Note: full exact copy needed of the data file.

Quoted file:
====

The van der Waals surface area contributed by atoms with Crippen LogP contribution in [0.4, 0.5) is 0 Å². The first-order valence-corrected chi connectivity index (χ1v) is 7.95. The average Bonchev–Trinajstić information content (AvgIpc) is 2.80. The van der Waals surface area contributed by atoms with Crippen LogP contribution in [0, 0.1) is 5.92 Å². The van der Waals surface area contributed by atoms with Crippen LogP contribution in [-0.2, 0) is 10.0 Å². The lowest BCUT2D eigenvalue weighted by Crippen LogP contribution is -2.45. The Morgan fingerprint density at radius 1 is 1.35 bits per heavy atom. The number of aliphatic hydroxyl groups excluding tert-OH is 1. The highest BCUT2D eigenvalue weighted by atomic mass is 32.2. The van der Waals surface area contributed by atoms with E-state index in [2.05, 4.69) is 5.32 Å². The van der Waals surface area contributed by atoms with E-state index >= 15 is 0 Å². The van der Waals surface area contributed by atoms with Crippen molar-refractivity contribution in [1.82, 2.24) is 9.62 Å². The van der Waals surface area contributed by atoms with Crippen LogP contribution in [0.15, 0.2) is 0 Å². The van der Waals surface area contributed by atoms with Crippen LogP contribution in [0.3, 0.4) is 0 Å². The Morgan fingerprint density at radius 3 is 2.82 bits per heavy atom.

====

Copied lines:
The van der Waals surface area contributed by atoms with Crippen LogP contribution in [0.4, 0.5) is 0 Å². The first-order valence-corrected chi connectivity index (χ1v) is 7.95. The average Bonchev–Trinajstić information content (AvgIpc) is 2.80. The van der Waals surface area contributed by atoms with Crippen LogP contribution in [0, 0.1) is 5.92 Å². The van der Waals surface area contributed by atoms with Crippen LogP contribution in [-0.2, 0) is 10.0 Å². The lowest BCUT2D eigenvalue weighted by Crippen LogP contribution is -2.45. The Morgan fingerprint density at radius 1 is 1.35 bits per heavy atom. The number of aliphatic hydroxyl groups excluding tert-OH is 1. The highest BCUT2D eigenvalue weighted by atomic mass is 32.2. The van der Waals surface area contributed by atoms with E-state index in [2.05, 4.69) is 5.32 Å². The van der Waals surface area contributed by atoms with E-state index >= 15 is 0 Å². The van der Waals surface area contributed by atoms with Crippen molar-refractivity contribution in [1.82, 2.24) is 9.62 Å². The van der Waals surface area contributed by atoms with Crippen LogP contribution in [0.15, 0.2) is 0 Å². The van der Waals surface area contributed by atoms with Crippen LogP contribution in [0.3, 0.4) is 0 Å². The Morgan fingerprint density at radius 3 is 2.82 bits per heavy atom.